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NBC Sports Grabs Indianapolis 500 Rights From ABC After 54 Years

IndyCar, the auto racing league behind the Indianapolis 500, is driving over to NBC after spending decades at rival ABC.

The Indianapolis 500, one of the best-known races in motorsports, will appear on NBC in 2019, as part of the switch, marking the first time since 1965 that the race will not be broadcast on the Walt Disney-owned network.

Under terms of the three-year deal, NBC Sports will own the rights to present all IndyCar races, qualifying, practices, and Indy Lights races across its platforms beginning in 2019. The Indianapolis 500 and seven additional Verizon IndyCar Series races will be broadcast annually on NBC, with all remaining races televised on cable network NBCSN. NBC Sports said all races will be live streamed to authenticated subscribers on NBCSports.com and the NBC Sports app. A package of races – all qualifying races and practices not televised live, IndyLights races and full-event replays – will be made available on NBC Sports Gold, NBC Sports’  direct-to-consumer product.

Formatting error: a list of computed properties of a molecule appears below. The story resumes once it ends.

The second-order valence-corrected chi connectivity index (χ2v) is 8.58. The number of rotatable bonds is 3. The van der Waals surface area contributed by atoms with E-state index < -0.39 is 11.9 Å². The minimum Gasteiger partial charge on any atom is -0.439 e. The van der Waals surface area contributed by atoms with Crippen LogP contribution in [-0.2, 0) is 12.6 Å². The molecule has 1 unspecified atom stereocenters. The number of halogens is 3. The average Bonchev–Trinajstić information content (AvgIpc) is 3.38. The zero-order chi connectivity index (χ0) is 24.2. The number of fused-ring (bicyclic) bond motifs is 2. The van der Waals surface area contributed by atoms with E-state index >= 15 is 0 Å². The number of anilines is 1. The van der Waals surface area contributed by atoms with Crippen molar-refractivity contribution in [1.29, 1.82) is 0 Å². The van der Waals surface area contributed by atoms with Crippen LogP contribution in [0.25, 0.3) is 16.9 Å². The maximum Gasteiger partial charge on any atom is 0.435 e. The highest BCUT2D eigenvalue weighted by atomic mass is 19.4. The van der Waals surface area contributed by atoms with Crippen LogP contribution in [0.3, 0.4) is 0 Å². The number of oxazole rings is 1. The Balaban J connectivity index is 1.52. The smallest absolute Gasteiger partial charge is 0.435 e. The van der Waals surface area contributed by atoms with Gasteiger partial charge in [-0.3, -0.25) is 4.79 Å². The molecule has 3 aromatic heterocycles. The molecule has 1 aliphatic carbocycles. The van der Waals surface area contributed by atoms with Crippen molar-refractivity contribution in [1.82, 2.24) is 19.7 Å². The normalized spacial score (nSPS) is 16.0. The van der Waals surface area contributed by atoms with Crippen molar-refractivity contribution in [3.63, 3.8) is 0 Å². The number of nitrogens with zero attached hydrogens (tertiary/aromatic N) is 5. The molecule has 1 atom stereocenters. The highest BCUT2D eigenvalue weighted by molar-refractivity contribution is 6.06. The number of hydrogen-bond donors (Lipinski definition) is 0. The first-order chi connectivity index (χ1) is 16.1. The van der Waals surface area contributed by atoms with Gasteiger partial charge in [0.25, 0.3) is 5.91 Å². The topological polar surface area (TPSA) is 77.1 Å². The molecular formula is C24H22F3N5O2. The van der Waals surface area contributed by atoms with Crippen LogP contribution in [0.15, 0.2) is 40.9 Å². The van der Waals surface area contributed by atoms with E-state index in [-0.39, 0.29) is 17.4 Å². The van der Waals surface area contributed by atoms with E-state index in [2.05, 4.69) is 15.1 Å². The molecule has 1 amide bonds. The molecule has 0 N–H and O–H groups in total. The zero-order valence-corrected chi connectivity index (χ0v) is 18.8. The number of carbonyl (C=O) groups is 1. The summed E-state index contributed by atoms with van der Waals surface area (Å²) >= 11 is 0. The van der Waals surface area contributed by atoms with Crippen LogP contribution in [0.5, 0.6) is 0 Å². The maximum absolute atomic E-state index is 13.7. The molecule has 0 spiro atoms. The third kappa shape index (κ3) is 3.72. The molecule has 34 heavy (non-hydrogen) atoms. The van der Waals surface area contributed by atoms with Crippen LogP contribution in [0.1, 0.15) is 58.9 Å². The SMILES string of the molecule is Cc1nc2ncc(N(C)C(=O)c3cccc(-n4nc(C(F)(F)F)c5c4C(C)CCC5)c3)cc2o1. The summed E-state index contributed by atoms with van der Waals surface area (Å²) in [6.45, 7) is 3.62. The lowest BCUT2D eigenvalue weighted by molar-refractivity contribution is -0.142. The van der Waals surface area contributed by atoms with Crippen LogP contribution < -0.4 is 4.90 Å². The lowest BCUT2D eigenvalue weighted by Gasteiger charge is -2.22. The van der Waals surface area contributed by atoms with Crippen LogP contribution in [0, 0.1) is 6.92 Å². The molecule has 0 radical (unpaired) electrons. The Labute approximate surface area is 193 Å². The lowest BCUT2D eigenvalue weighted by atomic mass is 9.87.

Current TV rights are split between NBC and ABC. Most of the Indy races appear on NBCSN, while  the Indianapolis 500 and a few other races air on ABC.

Financial terms were not disclosed, though a person familiar with the matter said the new pact represented an increase in the value of the league’s TV rights.

“We’ve seen consistent growth for IndyCar on NBCSN in the past decade, and we hope to continue that growth throughout the series by leveraging the television, digital, production and marketing assets that make NBC Sports a powerful media partner,” said  said Jon Miller, president of programming for NBC Sports and NBCSN

The switch of rights marks the second sport to be dropped by Disney this week. On Tuesday, the Professional Bowlers’ Association announced it would move its broadcasts to Fox Sports 1 and Fox Broadcasting, part of 21st Century Fox.

“We have had a wonderful and rewarding relationship with the Indianapolis Motor Speedway, the Indianapolis 500 and IndyCar, and it has been our distinct honor to be partners for so many years,” said Burke Magnus, executive vice president of programming and scheduling at ESPN, in a statement.  ESPN manages sports broadcasts that appear on ABC, its corporate sibling. “We look forward to the rest of our events this season and wish them all the best in the future.”

ESPN has shed other motorsports rights in recent years. ESPN and Time Warner’s Turner Sports cut ties with Nascar in 2014, and rights subsequently moved to NBC Sports and Fox Sports. NBCSN has used the racing rights to build other programming, such as the series “Nascar America.”

 

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